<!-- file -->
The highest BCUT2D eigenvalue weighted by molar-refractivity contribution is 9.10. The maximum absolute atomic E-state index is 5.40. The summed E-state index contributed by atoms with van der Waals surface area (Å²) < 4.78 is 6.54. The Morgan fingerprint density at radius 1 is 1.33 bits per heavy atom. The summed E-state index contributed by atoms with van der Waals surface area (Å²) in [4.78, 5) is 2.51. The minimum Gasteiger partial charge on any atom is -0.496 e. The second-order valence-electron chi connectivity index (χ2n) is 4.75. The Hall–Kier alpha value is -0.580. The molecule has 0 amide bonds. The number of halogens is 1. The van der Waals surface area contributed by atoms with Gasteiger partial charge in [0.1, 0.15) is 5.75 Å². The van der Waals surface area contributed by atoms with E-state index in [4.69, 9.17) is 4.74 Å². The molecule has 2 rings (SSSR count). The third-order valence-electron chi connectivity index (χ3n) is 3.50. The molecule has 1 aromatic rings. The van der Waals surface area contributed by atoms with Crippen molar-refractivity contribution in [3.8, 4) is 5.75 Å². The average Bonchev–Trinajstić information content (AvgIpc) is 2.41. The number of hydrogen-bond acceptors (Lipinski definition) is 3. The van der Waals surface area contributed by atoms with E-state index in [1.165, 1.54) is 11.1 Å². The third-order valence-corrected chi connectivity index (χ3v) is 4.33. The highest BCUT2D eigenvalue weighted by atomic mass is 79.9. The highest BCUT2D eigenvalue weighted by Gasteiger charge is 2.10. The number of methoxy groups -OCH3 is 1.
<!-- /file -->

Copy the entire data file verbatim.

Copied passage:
The highest BCUT2D eigenvalue weighted by molar-refractivity contribution is 9.10. The maximum absolute atomic E-state index is 5.40. The summed E-state index contributed by atoms with van der Waals surface area (Å²) < 4.78 is 6.54. The Morgan fingerprint density at radius 1 is 1.33 bits per heavy atom. The summed E-state index contributed by atoms with van der Waals surface area (Å²) in [4.78, 5) is 2.51. The minimum Gasteiger partial charge on any atom is -0.496 e. The second-order valence-electron chi connectivity index (χ2n) is 4.75. The Hall–Kier alpha value is -0.580. The molecule has 0 amide bonds. The number of halogens is 1. The van der Waals surface area contributed by atoms with Gasteiger partial charge in [0.1, 0.15) is 5.75 Å². The van der Waals surface area contributed by atoms with E-state index in [4.69, 9.17) is 4.74 Å². The molecule has 2 rings (SSSR count). The third-order valence-electron chi connectivity index (χ3n) is 3.50. The molecule has 1 aromatic rings. The van der Waals surface area contributed by atoms with Crippen molar-refractivity contribution in [3.8, 4) is 5.75 Å². The average Bonchev–Trinajstić information content (AvgIpc) is 2.41. The number of hydrogen-bond acceptors (Lipinski definition) is 3. The van der Waals surface area contributed by atoms with E-state index in [1.165, 1.54) is 11.1 Å². The third-order valence-corrected chi connectivity index (χ3v) is 4.33. The highest BCUT2D eigenvalue weighted by atomic mass is 79.9. The highest BCUT2D eigenvalue weighted by Gasteiger charge is 2.10. The number of methoxy groups -OCH3 is 1.